LONDON: Global stock markets fell from record highs on Monday as investors waited to see whether US earnings would justify sky-high valuations, while a rally in bonds could be tested by what should be strong readings for US inflation and retail sales this week.
MSCI’s All Country World Index, which tracks stocks across 49 countries, was down 0.14 percent after the start of European trading, off Friday’s record high. The gauge’s price-to-earnings ratio is at its highest level since early 2010. Stocks hit record highs across the world last week on optimism that vaccination programs and the easing of lockdowns to combat COVID-19 would bode well for an economic rebound. Total market capitalization of global equities hit $90 trillion last week, according to Refinitiv data.
Morgan Stanley noted that despite the S&P 500 making all-time highs, small-cap stocks represented by the Russell 2000 small-cap index have underperformed the S&P 500 by 8 percent since peaking on March 12.
“In my view, the breakdown of small caps and cyclicals is a potential early warning sign that the actual reopening of the economy will be more difficult than dreaming about it,” said Michael Wilson, the bank’s chief US equity strategist.
“Small caps and cyclicals have been stellar outperformers over the past year. In essence, they were discounting the recovery and reopening that we are about to experience. However, now we must actually do it and with that comes execution risk and potential surprises that aren’t priced.”
Nasdaq futures were down 0.2 percent on Monday. S&P 500 futures edged 0.1 percent lower.
European shares eased off record highs as investors held off from making big bets before earnings season. The pan-European STOXX 600 index was down 0.2 percent.
Britain’s domestically focused FTSE mid 250 index held 0.2 percent below a record high as shops, pubs, gyms and hairdressers re-opened after three months of lockdown.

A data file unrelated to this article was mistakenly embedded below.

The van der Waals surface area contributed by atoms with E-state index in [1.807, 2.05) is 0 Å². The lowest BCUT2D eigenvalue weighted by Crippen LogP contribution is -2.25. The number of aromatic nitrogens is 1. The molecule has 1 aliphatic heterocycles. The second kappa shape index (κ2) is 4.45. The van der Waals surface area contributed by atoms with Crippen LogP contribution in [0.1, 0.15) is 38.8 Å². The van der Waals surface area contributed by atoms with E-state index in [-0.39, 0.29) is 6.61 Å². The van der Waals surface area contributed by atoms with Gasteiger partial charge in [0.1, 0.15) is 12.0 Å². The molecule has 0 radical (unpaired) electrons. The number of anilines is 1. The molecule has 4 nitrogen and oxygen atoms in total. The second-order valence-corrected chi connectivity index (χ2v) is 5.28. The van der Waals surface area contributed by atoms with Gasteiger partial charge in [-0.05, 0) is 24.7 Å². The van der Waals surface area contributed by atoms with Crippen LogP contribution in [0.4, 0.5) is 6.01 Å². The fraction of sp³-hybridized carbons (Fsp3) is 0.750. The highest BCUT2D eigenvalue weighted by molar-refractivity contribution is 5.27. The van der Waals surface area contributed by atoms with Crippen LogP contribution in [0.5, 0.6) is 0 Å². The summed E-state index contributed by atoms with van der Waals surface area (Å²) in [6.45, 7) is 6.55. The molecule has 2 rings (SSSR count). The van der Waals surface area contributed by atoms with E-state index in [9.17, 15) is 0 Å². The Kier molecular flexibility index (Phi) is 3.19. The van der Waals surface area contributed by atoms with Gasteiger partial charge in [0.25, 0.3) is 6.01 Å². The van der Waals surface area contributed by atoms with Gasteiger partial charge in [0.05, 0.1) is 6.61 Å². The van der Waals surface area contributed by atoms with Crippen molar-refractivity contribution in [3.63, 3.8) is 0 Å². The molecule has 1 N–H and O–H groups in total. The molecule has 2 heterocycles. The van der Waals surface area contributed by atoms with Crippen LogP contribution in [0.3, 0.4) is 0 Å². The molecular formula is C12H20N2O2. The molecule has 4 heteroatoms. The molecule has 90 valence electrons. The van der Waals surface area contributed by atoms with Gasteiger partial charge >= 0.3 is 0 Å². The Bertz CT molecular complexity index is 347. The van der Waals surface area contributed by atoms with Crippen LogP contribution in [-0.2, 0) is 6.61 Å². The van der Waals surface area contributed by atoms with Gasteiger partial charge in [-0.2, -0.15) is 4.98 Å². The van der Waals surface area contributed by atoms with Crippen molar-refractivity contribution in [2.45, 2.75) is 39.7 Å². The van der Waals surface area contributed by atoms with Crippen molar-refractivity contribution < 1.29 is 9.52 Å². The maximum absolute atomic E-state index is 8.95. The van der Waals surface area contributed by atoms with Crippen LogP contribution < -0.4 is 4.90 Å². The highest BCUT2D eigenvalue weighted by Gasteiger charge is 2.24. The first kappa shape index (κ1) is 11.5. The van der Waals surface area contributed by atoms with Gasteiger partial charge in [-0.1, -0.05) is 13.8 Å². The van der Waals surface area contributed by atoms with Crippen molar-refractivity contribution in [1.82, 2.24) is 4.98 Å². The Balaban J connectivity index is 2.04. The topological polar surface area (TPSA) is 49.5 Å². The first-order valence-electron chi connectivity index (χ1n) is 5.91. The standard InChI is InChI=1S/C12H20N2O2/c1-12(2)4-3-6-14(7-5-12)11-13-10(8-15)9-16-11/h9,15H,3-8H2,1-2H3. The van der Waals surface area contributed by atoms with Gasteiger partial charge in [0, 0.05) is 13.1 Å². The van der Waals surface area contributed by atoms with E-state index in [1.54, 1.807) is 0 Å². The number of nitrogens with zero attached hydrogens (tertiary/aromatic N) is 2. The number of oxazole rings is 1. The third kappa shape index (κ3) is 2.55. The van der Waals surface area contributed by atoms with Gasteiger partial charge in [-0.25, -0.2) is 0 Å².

The UK’s more export-oriented FTSE 100 fell 0.3 percent, Germany’s DAX and France’s CAC 40 traded 0.1 percent and 0.2 percent higher respectively. Italy’s FTSE MIB gained nearly half a percent.
The VIX volatility index, also known as Wall Street’s “fear gauge,” ticked slightly higher to 17.48, having hit its lowest level since March 2020 on Friday.
“Renewed bouts of elevated volatility are likely over the coming months, in our view,” said Mark Haefele, chief investment officer at UBS Global Wealth Management. “Investors can take advantage of this backdrop, however. Low volatility at present reduces the cost of locking in downside protection.”
Earlier in Asia, Tokyo’s Nikkei edged down 0.6 percent. South Korean stocks were near flat.
India’s Nifty 50 index slid 2.4 percent as the country overtook Brazil with the second-highest number of COVID-19 cases globally.
Chinese blue chips lost 1.5 percent before the release of a series of economic data from China.
Shares in Alibaba Group Holding Ltd. surged 16 percent after China imposed a record 18 billion-yuan ($2.75 billion) fine on the e-commerce giant.